PenHero 365: Sheaffer Snorkel Sentinel Mandarin Orange

by Jim Mamoulides, January 5, 2012

Eversharp Symphony
Sheaffer Snorkel Sentinel in Mandarin Orange open

Collecting Sheaffer Snorkels can be both easy and difficult. The pens are generally fairly easy to find and many models and colors are not terribly expensive to acquire. Although they are not a simple restoration, given the complex filling mechanism, it's not hard to find pen repair people to service them and they are very good every day pens once restored to working order. One might think that a very popular pen line in production from 1952 to 1959, spanning only 13 models and 13 colors, not counting the demonstrator and desk pen, would make a complete collection fairly attainable.

Even though the Snorkel was a very popular pen line and very heavily advertised, most of the easier and less expensive models are the non precious metal pens so we will exclude the less common solid gold Masterpiece, sold gold cap band Autograph and Signature, gold filled cap and barrel Triumph, and gold filled cap Crest. The remaining models, Special, Admiral, Saratoga, Sovereign, Statesman, Clipper, Valiant and Sentinel are actually quite easy to find in the five most common colors: black, pastel blue, pastel green, burgundy and gray.

This is where things get interesting. Of the six remaining colors, all are considered uncommon: fern green, periwinkle, peacock blue, mandarin orange, fiesta red, and vermillion. Unlike the five common colors, which were available on all models, save the precious metal pens, five, fern green, periwinkle, peacock blue, mandarin orange, and fiesta red were available only on the top line White Dot Snorkel pens, while vermillion was only available on the non-White Dot models. These six colors are the most difficult colors to find. It's not clear, as I don't have actual production numbers, how many pens were made in a particular color, but it leads one to believe that this less common six color palette was either a shorter or later run from the other colors, leading to fewer pens made, and therefore less common today. This would not surprise me, as in most cases with most pens even today, the most commonly purchased color is black.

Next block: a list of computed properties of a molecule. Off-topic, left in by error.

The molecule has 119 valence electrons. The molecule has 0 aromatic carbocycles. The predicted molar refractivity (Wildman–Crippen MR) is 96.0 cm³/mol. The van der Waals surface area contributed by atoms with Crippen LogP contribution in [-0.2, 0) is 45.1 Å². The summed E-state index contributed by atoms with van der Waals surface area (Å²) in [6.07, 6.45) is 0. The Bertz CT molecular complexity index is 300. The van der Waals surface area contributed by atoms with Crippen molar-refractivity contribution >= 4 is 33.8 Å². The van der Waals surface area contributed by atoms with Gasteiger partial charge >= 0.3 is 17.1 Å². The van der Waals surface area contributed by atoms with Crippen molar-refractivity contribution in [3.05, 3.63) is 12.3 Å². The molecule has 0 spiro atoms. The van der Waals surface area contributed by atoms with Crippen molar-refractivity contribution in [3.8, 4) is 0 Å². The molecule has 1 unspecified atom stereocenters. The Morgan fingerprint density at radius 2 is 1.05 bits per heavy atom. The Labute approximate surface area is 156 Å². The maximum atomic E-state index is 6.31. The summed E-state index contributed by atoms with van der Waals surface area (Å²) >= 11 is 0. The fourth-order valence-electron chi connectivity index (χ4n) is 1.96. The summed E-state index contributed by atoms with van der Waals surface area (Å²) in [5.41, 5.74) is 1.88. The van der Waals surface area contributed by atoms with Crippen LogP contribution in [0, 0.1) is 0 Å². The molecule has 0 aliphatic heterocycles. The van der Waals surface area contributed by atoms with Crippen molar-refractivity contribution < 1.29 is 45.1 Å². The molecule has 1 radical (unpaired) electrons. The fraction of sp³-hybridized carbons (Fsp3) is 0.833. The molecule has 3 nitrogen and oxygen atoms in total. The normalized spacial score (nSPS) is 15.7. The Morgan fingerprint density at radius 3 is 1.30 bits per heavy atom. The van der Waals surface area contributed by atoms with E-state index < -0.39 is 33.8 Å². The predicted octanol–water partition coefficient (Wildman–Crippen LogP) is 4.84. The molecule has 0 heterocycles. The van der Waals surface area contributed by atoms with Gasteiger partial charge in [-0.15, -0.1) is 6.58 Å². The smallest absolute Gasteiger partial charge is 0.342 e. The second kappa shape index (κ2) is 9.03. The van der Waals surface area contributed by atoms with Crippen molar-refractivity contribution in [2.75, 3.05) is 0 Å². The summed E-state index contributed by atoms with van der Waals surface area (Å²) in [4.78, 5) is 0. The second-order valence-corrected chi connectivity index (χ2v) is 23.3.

Also interesting is that overall, Sheaffer made Snorkels in threes: three shades of blue, three shades of green, three shades of red, and three neutral colors: black, gray and buckskin tan. This would make the thirteenth and only standalone color Mandarin Orange.

Eversharp Symphony
Sheaffer Snorkel Sentinel in Mandarin Orange open

In terms of accepted rarity, Mandarin Orange ranks below fern green, periwinkle, peacock blue Snorkels, but they all have complementary pens in shades of the same color, green and blue. If you want an orange Snorkel, this is your only choice! Mandarin Orange limits one's choices to the most common White Dot models, Statesman, Clipper, Valiant and Sentinel. I have not personally seen a Mandarin Orange with a same color section, but that would make the pen more uncommon and collectible.

Snorkel pens are all a common size, shape and proportion, about 5 5/8 inches long capped and 6 3/8 inches posted, and they are quite light, being all plastic, plastic with a metal cap or all lightweight metal. Snorkel pens are well balanced in the hand, whether the cap is posted or not, and because they are lightweight, there is not a real perceptible difference either way.

This particular Snorkel is a Sentinel model, which means it has a stainless steel cap with gold plated trim and a two-tone 14 karat Triumph nib.

Snorkel pens are easy and clean filling with a single downward stroke. When restored, Snorkels are solid everyday user pens. Even though this particular Snorkel was a loaner to be photographed, I would find no problem using this less common color pen every day.

You can read more about these great pens in the article, Sheaffer Snorkel 1952-1959.

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